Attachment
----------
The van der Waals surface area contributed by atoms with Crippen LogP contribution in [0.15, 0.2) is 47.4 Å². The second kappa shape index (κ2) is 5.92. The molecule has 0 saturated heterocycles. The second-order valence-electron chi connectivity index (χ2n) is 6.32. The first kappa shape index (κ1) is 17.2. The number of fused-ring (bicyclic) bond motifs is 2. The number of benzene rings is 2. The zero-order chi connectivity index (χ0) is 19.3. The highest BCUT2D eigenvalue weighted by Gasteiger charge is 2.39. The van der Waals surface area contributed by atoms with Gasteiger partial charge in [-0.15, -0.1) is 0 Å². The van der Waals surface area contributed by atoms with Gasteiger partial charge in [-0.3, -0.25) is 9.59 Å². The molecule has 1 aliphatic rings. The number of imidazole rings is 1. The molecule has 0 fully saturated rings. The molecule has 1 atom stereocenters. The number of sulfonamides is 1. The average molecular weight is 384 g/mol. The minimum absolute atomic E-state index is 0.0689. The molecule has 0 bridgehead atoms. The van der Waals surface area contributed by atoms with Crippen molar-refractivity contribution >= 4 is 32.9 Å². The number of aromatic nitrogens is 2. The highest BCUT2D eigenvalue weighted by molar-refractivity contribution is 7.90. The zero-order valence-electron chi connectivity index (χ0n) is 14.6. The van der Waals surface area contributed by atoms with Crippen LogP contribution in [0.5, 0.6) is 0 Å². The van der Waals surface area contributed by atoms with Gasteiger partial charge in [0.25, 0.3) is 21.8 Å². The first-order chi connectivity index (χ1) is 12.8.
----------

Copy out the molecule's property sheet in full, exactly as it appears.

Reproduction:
The van der Waals surface area contributed by atoms with Crippen LogP contribution in [0.15, 0.2) is 47.4 Å². The second kappa shape index (κ2) is 5.92. The molecule has 0 saturated heterocycles. The second-order valence-electron chi connectivity index (χ2n) is 6.32. The first kappa shape index (κ1) is 17.2. The number of fused-ring (bicyclic) bond motifs is 2. The number of benzene rings is 2. The zero-order chi connectivity index (χ0) is 19.3. The highest BCUT2D eigenvalue weighted by Gasteiger charge is 2.39. The van der Waals surface area contributed by atoms with Gasteiger partial charge in [-0.15, -0.1) is 0 Å². The van der Waals surface area contributed by atoms with Gasteiger partial charge in [-0.3, -0.25) is 9.59 Å². The molecule has 1 aliphatic rings. The number of imidazole rings is 1. The molecule has 0 fully saturated rings. The molecule has 1 atom stereocenters. The number of sulfonamides is 1. The average molecular weight is 384 g/mol. The minimum absolute atomic E-state index is 0.0689. The molecule has 0 bridgehead atoms. The van der Waals surface area contributed by atoms with Crippen molar-refractivity contribution >= 4 is 32.9 Å². The number of aromatic nitrogens is 2. The highest BCUT2D eigenvalue weighted by molar-refractivity contribution is 7.90. The zero-order valence-electron chi connectivity index (χ0n) is 14.6. The van der Waals surface area contributed by atoms with Crippen LogP contribution in [0.5, 0.6) is 0 Å². The van der Waals surface area contributed by atoms with Gasteiger partial charge in [0.25, 0.3) is 21.8 Å². The first-order chi connectivity index (χ1) is 12.8.